Sunday, November 15, 2009

Dennis Sewell and the Abuse of Darwinism

Someone else has noticed Dennis Sewell's book. Simon Underdown of the Guardian writes a review that is not too kind. First, he corrects a misunderstanding:
For evolutionary scientists there is no such thing as "Darwinism". Instead we have a scientific theory that, in combination with Mendel's work, provides the modern or neo-Darwinian synthesis, which explains the development of life on Earth. Although this is a rather succinct definition it effectively sets the limits of the usefulness of Darwin's theory. However, in the last 150 years, there have been many attempts to take Darwin's idea and apply it outside of the context for which it was developed, hence the influence of social "Darwinism" on concepts such as eugenics and a more recent Darwinian nihilism that absolves the individual of any moral or social responsibility.
As I wrote in post a bit back, these have ranged from the tragic starvation of the Sans Cullots in Soviet Russia in the 1930s under Stalin to the Holocaust under Hitler. That there is not a shred of evidence to support either position is immaterial. Darwin was evil and Hitler was evil, therefore the two must be related in some way. Underdown also castigates Sewell for his acceptance of these extrapolations:
This inherent danger of using Darwin's theory outside of its biological context has lead to attempts to portray Darwin as the de facto cause of 20th century genocide: see, for example, Andre Pichot's book The Pure Society. There is a fallacy at the core of this line of thinking – can scientists really be held responsible for what is done with their ideas when they are misunderstood and corrupted by groups such as the Nazis? I would argue that they cannot: the actions of criminals do not need such highbrow justification and trying to do so merely lends a pseudo-scientific veneer the actions of the Third Reich.
This analysis, which is correct, also doesn't mention the fact that long before Darwin came on the scene, genocide and slavery were alive and well. If you need a primer of men behaving badly, try reading the later chapters of Genesis.

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  1. The 27th Comrade1:24 PM

    I think it is important to note that Darwinism is prone to being abused because it is, in those respects, valid. Perhaps within all of us is the knowledge that we can select for our kind ("good") by killing or in some other way disabling the other kind.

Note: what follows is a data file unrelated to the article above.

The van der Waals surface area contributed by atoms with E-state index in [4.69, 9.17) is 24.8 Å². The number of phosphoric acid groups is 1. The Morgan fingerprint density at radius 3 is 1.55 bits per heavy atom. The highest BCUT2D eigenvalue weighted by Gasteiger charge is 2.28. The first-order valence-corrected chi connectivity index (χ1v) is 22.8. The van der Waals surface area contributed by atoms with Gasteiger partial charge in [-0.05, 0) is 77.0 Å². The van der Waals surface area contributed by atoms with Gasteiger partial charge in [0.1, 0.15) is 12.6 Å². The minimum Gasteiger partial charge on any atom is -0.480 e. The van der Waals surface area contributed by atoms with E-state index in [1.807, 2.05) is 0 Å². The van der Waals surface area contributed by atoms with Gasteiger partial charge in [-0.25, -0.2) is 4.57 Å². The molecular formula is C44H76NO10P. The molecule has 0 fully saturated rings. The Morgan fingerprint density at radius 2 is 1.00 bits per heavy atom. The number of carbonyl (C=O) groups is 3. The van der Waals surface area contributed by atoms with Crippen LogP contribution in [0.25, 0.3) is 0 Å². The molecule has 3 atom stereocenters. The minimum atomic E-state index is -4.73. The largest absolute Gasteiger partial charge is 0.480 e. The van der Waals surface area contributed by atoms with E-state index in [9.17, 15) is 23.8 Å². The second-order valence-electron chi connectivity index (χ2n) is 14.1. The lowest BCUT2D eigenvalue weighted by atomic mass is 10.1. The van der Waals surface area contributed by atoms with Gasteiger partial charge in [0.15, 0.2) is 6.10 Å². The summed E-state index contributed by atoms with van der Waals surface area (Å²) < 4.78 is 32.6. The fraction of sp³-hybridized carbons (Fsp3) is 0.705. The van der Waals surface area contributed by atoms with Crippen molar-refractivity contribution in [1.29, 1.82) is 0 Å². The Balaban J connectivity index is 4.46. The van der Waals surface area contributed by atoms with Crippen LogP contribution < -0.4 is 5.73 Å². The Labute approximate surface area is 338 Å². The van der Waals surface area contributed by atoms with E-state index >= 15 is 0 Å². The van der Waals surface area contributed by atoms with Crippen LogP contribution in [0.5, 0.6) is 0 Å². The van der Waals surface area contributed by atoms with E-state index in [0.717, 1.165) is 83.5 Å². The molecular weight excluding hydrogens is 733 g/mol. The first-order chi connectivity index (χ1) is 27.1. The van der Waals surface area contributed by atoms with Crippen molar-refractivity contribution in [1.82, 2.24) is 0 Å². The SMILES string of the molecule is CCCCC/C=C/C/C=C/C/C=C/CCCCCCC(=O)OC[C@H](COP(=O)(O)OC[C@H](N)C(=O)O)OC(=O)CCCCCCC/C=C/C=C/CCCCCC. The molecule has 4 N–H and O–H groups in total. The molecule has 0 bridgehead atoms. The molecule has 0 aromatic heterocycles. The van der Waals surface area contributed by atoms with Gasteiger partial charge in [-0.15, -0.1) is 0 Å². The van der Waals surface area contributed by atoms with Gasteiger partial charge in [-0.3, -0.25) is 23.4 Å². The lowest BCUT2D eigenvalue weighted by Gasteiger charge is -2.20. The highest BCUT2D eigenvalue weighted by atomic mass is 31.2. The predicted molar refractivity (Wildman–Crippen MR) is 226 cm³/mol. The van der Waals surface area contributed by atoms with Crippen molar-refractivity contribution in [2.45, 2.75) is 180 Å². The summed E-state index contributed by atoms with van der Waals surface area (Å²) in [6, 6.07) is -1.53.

Indeed, these abuses of it, which, as you note, were there before Darwinism (with much the same justification, just a different language), are a kind of validation for Darwinism. (We instinctively know that this stuff works that way. Of course.) So, I find it strange that this is often presented as an argument against evolution.

    (In other news: I see that I ended up in the moderation bin for a previous comment on another entry. My apologies, sir. I should have slept and had breakfast before writing it.)

  2. You did? I think, by accident. I had to change who could leave comments. I got tired of the viagra ads.

  3. Anonymous6:06 PM

    Charles Darwin, in the Descent of Man, claimed that the Caucasian race was more highly evolved than the Negro or Aborigine (as he termed them).

    No-one before Darwin could have come up with this erroneous doctrine, as it was Darwin himself who came up with the idea of evolution by natural selection.

    Today, genetics shows that the different races are not more (or less) evolved than one another. There is nothing superior genetically about whites.

    But the fact remains that Darwin made this error. The error was not corrected for many generations.
    In the meantime, many scientists who had been misled by Darwin's mistake also preached this false science. It did much harm.
    So Darwin WAS responsible for scientific racism.

  4. The 27th Comrade4:41 AM

    I did. But also the comment was a bit too abrasive and dismissive in a way that doesn't pay fitting respect to the other end. Not good material. I'm not very used to communicating via these wires, where the snarky comment can't necessarily be tempered by the comradely smile. Smileys aren't our, um, evolved means of communication, you see. ;-)

    If I were to type it again, I'd hope I treat it better this time. But I likely won't type it again.
    (On the sheer profusion and indefatigability of the viagra ads, surely That Problem can't be so widespread!)

  5. Anonymous7:45 AM

    Yes, Sewells idea is nonsense. You can't blame the inventors of mobile phones for terrorism.